Scouting seedling diseases and making replanting decisions

This year's planting season had an abundance of rainy days and as a result, many Iowa soybean fields are wet with water pools. The season is ideal for soybean seedling damping off, a disease familiar to producers. With this amount of rain, the first two weeks of June should be the time to find seedling diseases if they occur in your soybean fields. In our fungicide treatment experiments, we already have seen great differences in stand counts between treated and untreated control. Producers who did not treat soybean seeds may experience some damping off and may want to begin scouting for soybean seedling disease. Seed treatment may be needed for replanting if damping off is the cause of reduction. Proper identification of seedling disease also is essential in correcting the problems in the future.

There are more soybean producers treating seeds than before. Producers who treated seeds with fungicide before planting or bought treated seeds made the right decision. Producers who planted treated seeds should have fewer stand reduction problems this season. However, it may still be worth your time to scout seedling diseases. Some fungicides may not be effective in stopping certain diseases. Scouting will help determine the effectiveness of the fungicide used. If not effective, the disease in your field may not be on the fungicide list that you selected. Collect the diseased plants and have them identified with the assistance of agronomists, then use the information to select a fungicide for the next soybean crop.

During this season, if found, three fungi should be the major causes of damping off: Phytophthora, Pythium, and Rhizoctonia. Blight seedling by Rhizoctonia normally appears as the weather becomes warm and more often is found in soils with high content of sand, such as river bottom fields. Seedling stem discoloration by Rhizoctonia is usually limited to the cortical layer of the main root and hypocotyl. Infected stems remain firm and dry. Typical symptoms are localized brown to reddish brown lesions on the hypocotyl and lower stem that do not extend above the soil line. The reddish brown color is a good symptom to aid in diagnosing the disease. Fusarium infection also causes reddish stem or root. Seedling disease by Fusarium has been a minor problem.

Seedling damping off by Phytophthora or Pythium can occur either before or after soybean emergence. When seed fails to emerge because of fungal attack, seed rot or preemergence damping off can occur. Pythium and Phytophthora are two fungi causing preemergence damping off in Iowa. When the fungi attack the seed before germination, seed rot occurs. Seed dead before germination will be soft and rotted with soil adhering to it. If infection occurs after germination, seed may fail to emerge and dead plants have a short and discolored root. If plants are killed at the seedling stage (after emgergence), the disease is called seedling blight or post-emergence damping off. Diseased plants may stand singly or in small circular groups, particularly in low spots in the field, or they may occur scattered over an entire field.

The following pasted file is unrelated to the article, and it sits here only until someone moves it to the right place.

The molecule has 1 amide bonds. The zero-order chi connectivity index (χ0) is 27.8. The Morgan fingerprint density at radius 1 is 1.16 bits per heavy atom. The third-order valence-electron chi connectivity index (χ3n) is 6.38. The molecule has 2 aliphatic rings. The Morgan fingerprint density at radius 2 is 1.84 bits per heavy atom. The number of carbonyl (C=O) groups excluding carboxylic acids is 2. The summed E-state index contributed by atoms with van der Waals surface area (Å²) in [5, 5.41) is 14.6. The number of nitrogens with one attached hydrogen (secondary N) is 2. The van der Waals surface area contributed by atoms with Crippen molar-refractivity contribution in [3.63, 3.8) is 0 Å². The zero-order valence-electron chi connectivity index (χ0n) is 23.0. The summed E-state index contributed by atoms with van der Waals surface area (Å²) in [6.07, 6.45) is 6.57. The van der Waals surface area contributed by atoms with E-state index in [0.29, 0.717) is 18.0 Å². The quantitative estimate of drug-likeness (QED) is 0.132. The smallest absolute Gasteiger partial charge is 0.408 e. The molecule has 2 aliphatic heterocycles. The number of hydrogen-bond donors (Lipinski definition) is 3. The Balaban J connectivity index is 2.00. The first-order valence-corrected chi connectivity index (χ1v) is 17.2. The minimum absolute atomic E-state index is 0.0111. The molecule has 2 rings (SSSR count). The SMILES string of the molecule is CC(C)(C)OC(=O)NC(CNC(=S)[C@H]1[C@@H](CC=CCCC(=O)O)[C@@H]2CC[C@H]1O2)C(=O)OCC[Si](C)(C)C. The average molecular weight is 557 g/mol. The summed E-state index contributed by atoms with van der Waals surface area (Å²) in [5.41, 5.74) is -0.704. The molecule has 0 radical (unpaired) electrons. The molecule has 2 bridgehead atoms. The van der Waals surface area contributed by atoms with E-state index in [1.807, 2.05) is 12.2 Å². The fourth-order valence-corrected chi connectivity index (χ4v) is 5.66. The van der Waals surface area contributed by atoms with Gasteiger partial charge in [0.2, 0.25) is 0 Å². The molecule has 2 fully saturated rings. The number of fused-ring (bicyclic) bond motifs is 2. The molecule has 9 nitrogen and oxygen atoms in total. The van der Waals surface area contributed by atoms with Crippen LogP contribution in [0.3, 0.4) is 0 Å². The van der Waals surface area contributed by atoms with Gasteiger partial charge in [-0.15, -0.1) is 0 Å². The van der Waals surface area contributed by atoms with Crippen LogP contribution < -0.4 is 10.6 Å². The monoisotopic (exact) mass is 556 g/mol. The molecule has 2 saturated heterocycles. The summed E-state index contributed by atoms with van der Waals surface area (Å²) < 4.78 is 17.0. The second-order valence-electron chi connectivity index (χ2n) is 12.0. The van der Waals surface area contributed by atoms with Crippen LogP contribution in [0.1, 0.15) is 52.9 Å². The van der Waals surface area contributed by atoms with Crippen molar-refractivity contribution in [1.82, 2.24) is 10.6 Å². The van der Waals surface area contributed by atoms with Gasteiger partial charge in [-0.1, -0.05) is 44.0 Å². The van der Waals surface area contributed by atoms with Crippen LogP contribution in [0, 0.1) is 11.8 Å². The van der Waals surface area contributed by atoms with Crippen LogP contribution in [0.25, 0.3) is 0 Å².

Symptoms of seedling blight by Pythium is very similar to that by Phytophthora. One normally cannot separate the two without further laboratory tests. If seed treatments are used, there is no need distinguish them as fungicides effective to one also will be effective to to the other. However, soybeans are bred for resistance only to Phytophthora, not to Pythium. To growers who use resistance as a means to control damping off, identifying Phytophthora is critical.

When seedling blight occurs, dead seedlings are visible on the ground. Infected plants dead before true leaf stage will have a rotted appearance. If leaves are present, leaves of infected seedlings first will have a gray-green color before turning brown. A few days later, the plants die and give a rotted appearance. Diseased plants are easily pulled from the soil because of rotted roots. Seedling blight by Phytophthora can be differentiated from Pythium after V2 growth stage or later. Plants infected by Phytophthora have a brown discoloration extending from root up the stem. Soybeans planted in cold, wet soil are most likely to be attacked by Pythium. If disease occurs in warm conditions, it is more likely caused by Phytophthora. In this planting season, both Pythium and Phytophthora can be active.

X. B. Yang is a professor of plant pathology with research and extension responsibilities in crop diseases.

This article originally appeared on page 168 of the IC-498(13) -- June 4, 2007 issue.

Updated 06/06/2007 - 11:00am